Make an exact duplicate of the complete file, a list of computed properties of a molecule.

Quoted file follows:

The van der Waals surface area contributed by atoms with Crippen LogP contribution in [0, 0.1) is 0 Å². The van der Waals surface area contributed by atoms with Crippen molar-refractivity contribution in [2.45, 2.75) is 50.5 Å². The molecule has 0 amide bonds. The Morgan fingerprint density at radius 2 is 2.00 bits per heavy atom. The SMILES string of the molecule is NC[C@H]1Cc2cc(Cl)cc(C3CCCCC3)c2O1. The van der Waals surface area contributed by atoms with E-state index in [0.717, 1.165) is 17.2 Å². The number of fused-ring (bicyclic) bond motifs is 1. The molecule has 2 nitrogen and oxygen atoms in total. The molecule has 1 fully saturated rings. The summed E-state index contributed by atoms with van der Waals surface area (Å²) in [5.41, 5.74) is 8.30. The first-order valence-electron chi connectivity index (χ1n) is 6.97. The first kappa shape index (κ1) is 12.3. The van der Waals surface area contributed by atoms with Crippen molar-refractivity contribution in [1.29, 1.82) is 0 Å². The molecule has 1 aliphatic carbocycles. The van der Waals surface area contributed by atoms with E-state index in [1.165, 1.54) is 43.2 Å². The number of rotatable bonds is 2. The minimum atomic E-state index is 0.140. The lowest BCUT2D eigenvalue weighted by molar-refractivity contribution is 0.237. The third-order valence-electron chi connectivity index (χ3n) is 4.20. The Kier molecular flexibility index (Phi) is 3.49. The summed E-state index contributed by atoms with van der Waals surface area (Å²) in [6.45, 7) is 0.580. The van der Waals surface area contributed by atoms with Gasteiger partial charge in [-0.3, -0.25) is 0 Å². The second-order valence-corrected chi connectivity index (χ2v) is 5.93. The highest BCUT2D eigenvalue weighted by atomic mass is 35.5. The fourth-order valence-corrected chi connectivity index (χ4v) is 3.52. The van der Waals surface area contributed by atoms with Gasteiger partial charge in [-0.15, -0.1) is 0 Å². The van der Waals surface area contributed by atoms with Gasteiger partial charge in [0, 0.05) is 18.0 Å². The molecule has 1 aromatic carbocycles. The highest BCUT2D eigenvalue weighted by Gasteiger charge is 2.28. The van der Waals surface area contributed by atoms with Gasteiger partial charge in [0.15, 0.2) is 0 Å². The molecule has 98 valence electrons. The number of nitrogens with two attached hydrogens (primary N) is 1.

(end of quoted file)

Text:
The van der Waals surface area contributed by atoms with Crippen LogP contribution in [0, 0.1) is 0 Å². The van der Waals surface area contributed by atoms with Crippen molar-refractivity contribution in [2.45, 2.75) is 50.5 Å². The molecule has 0 amide bonds. The Morgan fingerprint density at radius 2 is 2.00 bits per heavy atom. The SMILES string of the molecule is NC[C@H]1Cc2cc(Cl)cc(C3CCCCC3)c2O1. The van der Waals surface area contributed by atoms with E-state index in [0.717, 1.165) is 17.2 Å². The number of fused-ring (bicyclic) bond motifs is 1. The molecule has 2 nitrogen and oxygen atoms in total. The molecule has 1 fully saturated rings. The summed E-state index contributed by atoms with van der Waals surface area (Å²) in [5.41, 5.74) is 8.30. The first-order valence-electron chi connectivity index (χ1n) is 6.97. The first kappa shape index (κ1) is 12.3. The van der Waals surface area contributed by atoms with Crippen molar-refractivity contribution in [1.29, 1.82) is 0 Å². The molecule has 1 aliphatic carbocycles. The van der Waals surface area contributed by atoms with E-state index in [1.165, 1.54) is 43.2 Å². The number of rotatable bonds is 2. The minimum atomic E-state index is 0.140. The lowest BCUT2D eigenvalue weighted by molar-refractivity contribution is 0.237. The third-order valence-electron chi connectivity index (χ3n) is 4.20. The Kier molecular flexibility index (Phi) is 3.49. The summed E-state index contributed by atoms with van der Waals surface area (Å²) in [6.45, 7) is 0.580. The van der Waals surface area contributed by atoms with Gasteiger partial charge in [-0.3, -0.25) is 0 Å². The second-order valence-corrected chi connectivity index (χ2v) is 5.93. The highest BCUT2D eigenvalue weighted by atomic mass is 35.5. The fourth-order valence-corrected chi connectivity index (χ4v) is 3.52. The van der Waals surface area contributed by atoms with Gasteiger partial charge in [-0.15, -0.1) is 0 Å². The van der Waals surface area contributed by atoms with Gasteiger partial charge in [0, 0.05) is 18.0 Å². The molecule has 1 aromatic carbocycles. The highest BCUT2D eigenvalue weighted by Gasteiger charge is 2.28. The van der Waals surface area contributed by atoms with Gasteiger partial charge in [0.15, 0.2) is 0 Å². The molecule has 98 valence electrons. The number of nitrogens with two attached hydrogens (primary N) is 1.